2010/11/28

This year's Unity08


Kathleen Parker of the WaPo is excited about a group that calls itself No Labels. Problem is, there's no obvious difference between No Labels and early 2007's Unity08, a group that was being touted by David Broder, that centrist "Dean of the Press Corps." The problem that both Parker and Broder cite is that neither group has/had a leader who had anywhere near the popularity of Jesse Jackson or Ross Perot. But the real problem that both pundits ignored was that the centrist voters who don't like either party, but who will vote for a mushy compromise party is a real group, but it's a very, very small one that will only have clout in a closely-divided electoral contest.

Parker's thesis is that both of the major parties are just so awful. Her evidence that the Democrats are now extremists consists of Speaker Pelosi's opposition to the absolutely awful group led by Erskine Bowles and Alan Simpson. Yes, one is a Democrat and the other is a Republican, but they've both richly earned their group the name of the "Cat Food Commission" as both persons obviously despise Social Security recipients and clearly want to see grandma and grandpa living on scraps retrieved from the garbage dump.

Her charge that Republicans are extremists has a good deal more substance to it because Republicans really are extremists who really have put the squeeze on moderates in their party. Remember, Senate Minority Leader Mitch McConnell (R) said: "The single most important thing we want to achieve is for President Obama to be a one-term president." Dunno about you, but that sounds like an awfully extremist statement to me. The Senate minority is even opposing the ratification of the START Treaty. This is quite serious as the treaty is what allows the US to inspect Russian nuclear armaments. With the treaty being allowed to lapse, inspections have ceased and they will not begin again until and unless the treaty is ratified. Yet, Republicans appear perfectly content to allow the treaty to remain a dead letter. Again, that sounds pretty darned extremist to me.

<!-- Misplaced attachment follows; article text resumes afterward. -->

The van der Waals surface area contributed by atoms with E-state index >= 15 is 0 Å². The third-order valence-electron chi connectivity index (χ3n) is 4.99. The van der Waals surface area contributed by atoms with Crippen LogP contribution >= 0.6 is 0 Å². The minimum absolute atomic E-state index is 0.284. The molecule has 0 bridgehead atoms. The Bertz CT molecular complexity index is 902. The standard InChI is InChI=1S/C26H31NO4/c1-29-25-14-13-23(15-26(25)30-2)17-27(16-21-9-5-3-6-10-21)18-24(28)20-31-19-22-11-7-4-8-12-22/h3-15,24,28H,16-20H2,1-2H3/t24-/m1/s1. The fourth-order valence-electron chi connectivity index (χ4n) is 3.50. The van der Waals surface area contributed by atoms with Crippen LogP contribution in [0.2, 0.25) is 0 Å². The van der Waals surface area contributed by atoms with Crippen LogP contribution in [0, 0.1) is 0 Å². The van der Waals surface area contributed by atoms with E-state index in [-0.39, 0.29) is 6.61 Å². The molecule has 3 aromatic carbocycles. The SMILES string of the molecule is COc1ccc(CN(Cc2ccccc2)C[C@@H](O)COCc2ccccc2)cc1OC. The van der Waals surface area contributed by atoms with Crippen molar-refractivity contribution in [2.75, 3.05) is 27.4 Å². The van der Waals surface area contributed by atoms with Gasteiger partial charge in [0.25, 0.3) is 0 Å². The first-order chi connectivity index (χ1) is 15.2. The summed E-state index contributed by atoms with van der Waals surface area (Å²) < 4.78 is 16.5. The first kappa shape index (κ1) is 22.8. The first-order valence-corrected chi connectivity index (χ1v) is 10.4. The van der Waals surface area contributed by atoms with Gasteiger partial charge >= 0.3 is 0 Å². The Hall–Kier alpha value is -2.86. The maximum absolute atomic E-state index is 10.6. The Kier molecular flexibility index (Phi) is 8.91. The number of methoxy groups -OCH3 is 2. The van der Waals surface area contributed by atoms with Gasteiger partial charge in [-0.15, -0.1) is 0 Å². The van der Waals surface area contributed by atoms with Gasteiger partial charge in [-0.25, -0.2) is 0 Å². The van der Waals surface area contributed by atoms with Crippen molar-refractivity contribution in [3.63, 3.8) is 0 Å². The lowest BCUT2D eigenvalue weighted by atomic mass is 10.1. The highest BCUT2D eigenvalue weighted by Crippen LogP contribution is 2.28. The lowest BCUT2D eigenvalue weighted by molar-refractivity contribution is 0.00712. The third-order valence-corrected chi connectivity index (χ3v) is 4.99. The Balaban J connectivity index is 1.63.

No, America doesn't need a centrist party. What it needs to do is to see to it that Democrats get a spine-stiffener and to toss Republicans out on their keisters.

2 comments:

Rich said...

Kathleen Parker continues to push the line that she's a "centrist" and that America is a "center-right" country. Neither assertion is true as "There's not a lick of difference between [Parker's] economic policy positions and those of Dick Armey and the Koch brothers." And as to the "center-right" idea, the term is a hopelessly muddled one and of course, dramatic shifts in voting like between 2008 and 2010 are not explicable by using such sweeping generalizations.

Rich said...

Y'know, perhaps Americans are disturbed, not by ideological solutions, but by insiderism? Could it be that the real problem is with all the inside players trading influence and money and advice and engaging in slick campaigns and showing absolutely zero real courage? A really and truly courageous group would protest Republicans breaking off from the Financial Crisis Inquiry Commission and producing their own report that lacked any villains other than Fannie Mae, Freddie Mac and naive, deadbeat homeowners. Real courage would consist in naming the true villains behind the near-collapse of the world's economy, but that's obviously well beyond the David Broders and Kathleen Parkers of the world.